Why 2024 is shaping up to be a record year for Port of Vancouver

Mandy Chan of Vancouver Fraser Port Authority discusses how the Port of Vancouver continues to deliver growth while pursuing its sustainability goals

Why 2024 is shaping up to be a record year for Port of Vancouver

Port of Vancouver

By Guest |

2024 is shaping up to be a record year for the Port of Vancouver. With a scenic location in the heart of downtown Vancouver and unparalleled access to the pristine Inside Passage, it’s easy to see why the Canada Place cruise terminal at the Port of Vancouver is consistently recognised as one of North America’s best homeports. 

The Vancouver Fraser Port Authority is the federal agency mandated with enabling trade – including cruise – through the Port of Vancouver, with SSA Marine (previously known as Ceres Terminals Canada) managing day-to-day cruise terminal operations on our behalf. Preparations are underway for what is likely to be another record season for the cruise sector in Vancouver, which officially kicked off on 11 March with the arrival of Disney Cruise Line’s Disney Wonder.  

A key focus for the port authority in 2024 is to continue our partnerships with cruise lines and other industry stakeholders to further embed sustainability into operations. 

We have a long history of working in partnership with industry stakeholders to support more sustainable cruising. The Port became one of the first in the world to offer visiting cruise ships shore power in 2009 and, through the Enhancing Cetacean Habitat and Observation Program, has coordinated voluntary slowdowns for cruise ships that travel through the critical habitat of at-risk whales since 2017. In 2022, we joined a coalition committed to exploring the feasibility of creating the world’s first cruise-led green corridor between the Pacific Northwest and Alaska.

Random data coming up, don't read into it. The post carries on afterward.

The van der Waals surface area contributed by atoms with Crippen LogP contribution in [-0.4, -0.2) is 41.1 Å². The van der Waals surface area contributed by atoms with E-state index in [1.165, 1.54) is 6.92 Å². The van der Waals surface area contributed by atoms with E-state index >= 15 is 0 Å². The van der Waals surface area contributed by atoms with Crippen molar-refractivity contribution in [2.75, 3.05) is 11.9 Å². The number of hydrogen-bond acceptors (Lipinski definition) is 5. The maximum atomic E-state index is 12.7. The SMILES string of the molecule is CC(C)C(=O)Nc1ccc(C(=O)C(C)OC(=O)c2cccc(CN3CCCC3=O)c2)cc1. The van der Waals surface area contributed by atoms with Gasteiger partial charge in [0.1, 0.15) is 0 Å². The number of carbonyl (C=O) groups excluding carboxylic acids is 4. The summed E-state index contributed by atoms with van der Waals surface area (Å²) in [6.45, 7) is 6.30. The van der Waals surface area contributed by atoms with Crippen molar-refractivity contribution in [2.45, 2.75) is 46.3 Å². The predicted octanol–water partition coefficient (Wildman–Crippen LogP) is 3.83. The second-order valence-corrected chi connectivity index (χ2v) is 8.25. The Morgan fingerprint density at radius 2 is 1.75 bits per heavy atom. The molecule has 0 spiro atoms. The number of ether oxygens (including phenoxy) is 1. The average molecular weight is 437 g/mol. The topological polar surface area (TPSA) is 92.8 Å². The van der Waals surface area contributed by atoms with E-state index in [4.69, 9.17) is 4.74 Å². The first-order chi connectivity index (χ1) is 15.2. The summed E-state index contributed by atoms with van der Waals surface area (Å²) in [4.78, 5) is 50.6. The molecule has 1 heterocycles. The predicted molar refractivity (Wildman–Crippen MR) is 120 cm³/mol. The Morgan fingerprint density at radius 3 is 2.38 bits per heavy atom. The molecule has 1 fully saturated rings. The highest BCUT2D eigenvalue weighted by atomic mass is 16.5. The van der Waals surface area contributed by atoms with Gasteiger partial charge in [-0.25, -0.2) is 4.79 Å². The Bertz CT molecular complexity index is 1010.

Port of Vancouver Canada

The Canada Place cruise terminal in Vancouver is set for a record cruise season in 2024

These joint efforts are making a measurable difference, and participation by cruise lines and industry continues to grow. Cruise ships connecting to land-based electrical power at our shore power facilities has helped reduce greenhouse gas emissions at the Port of Vancouver by approximately 36,000 tonnes since 2009 – the equivalent of taking around 8,000 gasoline-powered cars off the road for one year. In 2023, almost 75 per cent of visiting cruise ships were shore power enabled. 

The allure of an Alaska cruise is the natural beauty of the journey, and we know more can be done to create a sustainable cruise market while enabling its growth. We want to thank everyone for the collaborative progress made so far and look forward to continuing this important work in 2024.  

Mandy Chan is manager of cruise services at Vancouver Fraser Port Authority 

This article was first published in the Spring/Summer 2024 issue of  Cruise & Ferry Review. All information was correct at the time of printing, but may since have changed. Subscribe  for FREE to get the next issue delivered directly to your inbox.  

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